My $0.02 worth here is that I probably wouldn't consider going after yet another degree UNLESS I could wrangle a teaching assistantship/associateship in the process. The teaching record at your stage of the career is vital. If you can't get the assistantship, is there some way that you could convince an administrator (in [Field 2], in [Field 1], or even in a related area) at UoP to give you the opportunity to teach an overload section on a non-continuing contract?

Incidentally, the CV doesn't specify your bachelor's degree . . . date, where it was obtained, major. I've seen too many bright, promising young colleagues become dispirited when they experience what you've been going through, and I can't emphasize enough that patience and persistence are absolutely critical right now. One of the [Field 1/Subfield 2] TAs I supervised at [Former University] saved the rejection letters he received during the 18 months after he completed his Ph.D. When he finally got his first position he had a cook-out, and burned all of the rejection letters (all 500+ of them!) in the charcoal grill. He's now holding a named professorship. I know it's a cliche, but it's true: the first position is always the toughest one to get.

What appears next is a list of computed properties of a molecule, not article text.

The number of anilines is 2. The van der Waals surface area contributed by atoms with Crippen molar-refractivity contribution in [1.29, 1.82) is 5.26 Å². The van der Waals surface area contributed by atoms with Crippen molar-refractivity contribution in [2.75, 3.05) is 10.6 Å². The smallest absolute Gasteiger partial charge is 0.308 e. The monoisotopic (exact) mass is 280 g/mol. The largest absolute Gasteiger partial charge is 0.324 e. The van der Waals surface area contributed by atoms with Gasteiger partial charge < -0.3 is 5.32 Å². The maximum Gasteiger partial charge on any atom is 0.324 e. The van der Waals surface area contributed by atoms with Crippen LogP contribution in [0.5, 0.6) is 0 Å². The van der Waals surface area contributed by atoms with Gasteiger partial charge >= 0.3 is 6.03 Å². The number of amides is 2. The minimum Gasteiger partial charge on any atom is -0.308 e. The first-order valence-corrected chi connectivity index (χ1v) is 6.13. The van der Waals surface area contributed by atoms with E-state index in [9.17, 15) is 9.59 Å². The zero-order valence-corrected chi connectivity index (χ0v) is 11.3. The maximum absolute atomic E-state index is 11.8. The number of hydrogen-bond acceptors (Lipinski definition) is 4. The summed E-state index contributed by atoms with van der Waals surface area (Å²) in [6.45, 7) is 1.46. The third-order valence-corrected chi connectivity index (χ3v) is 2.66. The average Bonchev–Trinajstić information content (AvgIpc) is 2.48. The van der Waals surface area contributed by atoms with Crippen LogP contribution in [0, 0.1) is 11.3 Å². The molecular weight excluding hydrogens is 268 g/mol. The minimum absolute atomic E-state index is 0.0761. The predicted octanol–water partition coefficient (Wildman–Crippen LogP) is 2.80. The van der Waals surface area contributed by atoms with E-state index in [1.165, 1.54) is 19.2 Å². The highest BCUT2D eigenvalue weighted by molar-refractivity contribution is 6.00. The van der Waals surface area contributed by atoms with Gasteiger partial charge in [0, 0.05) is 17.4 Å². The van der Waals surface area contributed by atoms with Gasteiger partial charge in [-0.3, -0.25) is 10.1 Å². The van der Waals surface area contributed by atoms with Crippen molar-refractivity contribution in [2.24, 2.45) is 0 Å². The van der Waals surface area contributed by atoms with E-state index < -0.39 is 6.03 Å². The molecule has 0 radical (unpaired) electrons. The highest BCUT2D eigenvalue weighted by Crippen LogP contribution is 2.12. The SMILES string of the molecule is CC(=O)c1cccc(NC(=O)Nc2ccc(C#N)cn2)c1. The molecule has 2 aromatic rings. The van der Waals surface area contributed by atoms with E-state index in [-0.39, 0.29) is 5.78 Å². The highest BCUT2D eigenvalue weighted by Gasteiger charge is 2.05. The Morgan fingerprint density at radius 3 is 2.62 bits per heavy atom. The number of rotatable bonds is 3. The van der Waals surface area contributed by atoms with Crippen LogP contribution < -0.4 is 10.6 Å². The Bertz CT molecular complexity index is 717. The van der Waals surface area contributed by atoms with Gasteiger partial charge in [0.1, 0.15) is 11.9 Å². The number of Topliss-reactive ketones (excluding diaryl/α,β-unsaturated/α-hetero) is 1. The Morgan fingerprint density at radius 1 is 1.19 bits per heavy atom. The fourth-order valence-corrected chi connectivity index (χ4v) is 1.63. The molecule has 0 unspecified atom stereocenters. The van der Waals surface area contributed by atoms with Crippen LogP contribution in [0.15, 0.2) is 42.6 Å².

It is clear that he took the time to carefully read my CV which is encouraging. To answer some of his concerns: The five of six teaching gigs at UoP that note "guest lecturer" were just that, one day of teaching each. The sixth was a course I proposed, designed, and taught entirely on my own. My teaching at the community college was as a fully-entrusted adjunct during the 6 semesters I taught there, responsible for all aspects of the courses I taught, including text selection, and all matters of designing and executing the syllabi. Now, as for my bachelor's degree... hmmm. I graduated (in the seventh year of my undergraduate career) with a general studies degree from a school of continuing studies, at the R1 university I had been attending. While I had been an undergraduate in [Field 1] at that university, at a certain point, with about 50% more units than were necessary for a degree, though they were scattered across numerous disciplines, I decided to simply apply and graduate. Before I finished the last class (whic was taking through distance-learning), I began my Master's program in [Field 1]. I guess I ought to simply list it, no matter.

Meantime, it's patience and persistence for me.